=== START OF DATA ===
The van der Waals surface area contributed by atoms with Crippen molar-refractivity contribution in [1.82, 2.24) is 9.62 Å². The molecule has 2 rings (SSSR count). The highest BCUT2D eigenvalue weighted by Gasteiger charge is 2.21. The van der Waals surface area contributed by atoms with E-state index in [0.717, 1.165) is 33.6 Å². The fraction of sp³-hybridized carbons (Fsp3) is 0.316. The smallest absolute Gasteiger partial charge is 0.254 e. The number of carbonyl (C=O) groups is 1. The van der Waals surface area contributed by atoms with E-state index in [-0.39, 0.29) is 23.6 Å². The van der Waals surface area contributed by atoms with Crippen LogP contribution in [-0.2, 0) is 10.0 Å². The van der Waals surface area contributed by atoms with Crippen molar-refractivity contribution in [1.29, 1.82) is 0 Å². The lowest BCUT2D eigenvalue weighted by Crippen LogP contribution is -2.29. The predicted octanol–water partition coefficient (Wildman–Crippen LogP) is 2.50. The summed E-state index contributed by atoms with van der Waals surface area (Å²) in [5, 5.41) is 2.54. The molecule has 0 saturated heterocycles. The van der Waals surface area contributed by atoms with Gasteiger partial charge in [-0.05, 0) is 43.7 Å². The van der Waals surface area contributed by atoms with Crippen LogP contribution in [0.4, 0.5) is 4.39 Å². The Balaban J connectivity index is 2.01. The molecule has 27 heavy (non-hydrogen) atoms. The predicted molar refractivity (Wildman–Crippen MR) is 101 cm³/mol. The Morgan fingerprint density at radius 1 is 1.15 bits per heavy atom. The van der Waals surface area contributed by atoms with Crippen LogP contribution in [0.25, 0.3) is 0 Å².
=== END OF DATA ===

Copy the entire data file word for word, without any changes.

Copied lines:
The van der Waals surface area contributed by atoms with Crippen molar-refractivity contribution in [1.82, 2.24) is 9.62 Å². The molecule has 2 rings (SSSR count). The highest BCUT2D eigenvalue weighted by Gasteiger charge is 2.21. The van der Waals surface area contributed by atoms with E-state index in [0.717, 1.165) is 33.6 Å². The fraction of sp³-hybridized carbons (Fsp3) is 0.316. The smallest absolute Gasteiger partial charge is 0.254 e. The number of carbonyl (C=O) groups is 1. The van der Waals surface area contributed by atoms with E-state index in [-0.39, 0.29) is 23.6 Å². The van der Waals surface area contributed by atoms with Crippen LogP contribution in [-0.2, 0) is 10.0 Å². The van der Waals surface area contributed by atoms with Crippen molar-refractivity contribution in [1.29, 1.82) is 0 Å². The lowest BCUT2D eigenvalue weighted by Crippen LogP contribution is -2.29. The predicted octanol–water partition coefficient (Wildman–Crippen LogP) is 2.50. The summed E-state index contributed by atoms with van der Waals surface area (Å²) in [5, 5.41) is 2.54. The molecule has 0 saturated heterocycles. The van der Waals surface area contributed by atoms with Gasteiger partial charge in [-0.05, 0) is 43.7 Å². The van der Waals surface area contributed by atoms with Crippen LogP contribution in [0.4, 0.5) is 4.39 Å². The Balaban J connectivity index is 2.01. The molecule has 27 heavy (non-hydrogen) atoms. The predicted molar refractivity (Wildman–Crippen MR) is 101 cm³/mol. The Morgan fingerprint density at radius 1 is 1.15 bits per heavy atom. The van der Waals surface area contributed by atoms with Crippen LogP contribution in [0.25, 0.3) is 0 Å².